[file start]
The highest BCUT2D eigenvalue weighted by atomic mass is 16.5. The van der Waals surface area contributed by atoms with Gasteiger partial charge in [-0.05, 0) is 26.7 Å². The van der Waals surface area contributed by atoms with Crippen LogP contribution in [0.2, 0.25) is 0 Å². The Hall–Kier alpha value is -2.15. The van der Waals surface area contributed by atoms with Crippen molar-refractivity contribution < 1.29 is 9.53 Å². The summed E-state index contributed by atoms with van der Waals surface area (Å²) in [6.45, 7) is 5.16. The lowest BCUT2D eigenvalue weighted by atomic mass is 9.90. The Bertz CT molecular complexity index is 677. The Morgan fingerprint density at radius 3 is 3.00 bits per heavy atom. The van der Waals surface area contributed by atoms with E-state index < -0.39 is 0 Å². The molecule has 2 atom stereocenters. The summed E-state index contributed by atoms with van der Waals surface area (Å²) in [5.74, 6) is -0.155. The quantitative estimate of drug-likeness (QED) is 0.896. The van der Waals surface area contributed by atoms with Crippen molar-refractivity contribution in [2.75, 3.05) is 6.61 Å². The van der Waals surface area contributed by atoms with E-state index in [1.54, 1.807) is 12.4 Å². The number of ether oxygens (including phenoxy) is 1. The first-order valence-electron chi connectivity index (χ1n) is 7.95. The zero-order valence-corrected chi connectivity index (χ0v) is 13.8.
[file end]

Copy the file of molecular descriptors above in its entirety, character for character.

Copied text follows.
The highest BCUT2D eigenvalue weighted by atomic mass is 16.5. The van der Waals surface area contributed by atoms with Gasteiger partial charge in [-0.05, 0) is 26.7 Å². The van der Waals surface area contributed by atoms with Crippen LogP contribution in [0.2, 0.25) is 0 Å². The Hall–Kier alpha value is -2.15. The van der Waals surface area contributed by atoms with Crippen molar-refractivity contribution < 1.29 is 9.53 Å². The summed E-state index contributed by atoms with van der Waals surface area (Å²) in [6.45, 7) is 5.16. The lowest BCUT2D eigenvalue weighted by atomic mass is 9.90. The Bertz CT molecular complexity index is 677. The Morgan fingerprint density at radius 3 is 3.00 bits per heavy atom. The van der Waals surface area contributed by atoms with E-state index < -0.39 is 0 Å². The molecule has 2 atom stereocenters. The summed E-state index contributed by atoms with van der Waals surface area (Å²) in [5.74, 6) is -0.155. The quantitative estimate of drug-likeness (QED) is 0.896. The van der Waals surface area contributed by atoms with Crippen molar-refractivity contribution in [2.75, 3.05) is 6.61 Å². The van der Waals surface area contributed by atoms with E-state index in [1.54, 1.807) is 12.4 Å². The number of ether oxygens (including phenoxy) is 1. The first-order valence-electron chi connectivity index (χ1n) is 7.95. The zero-order valence-corrected chi connectivity index (χ0v) is 13.8.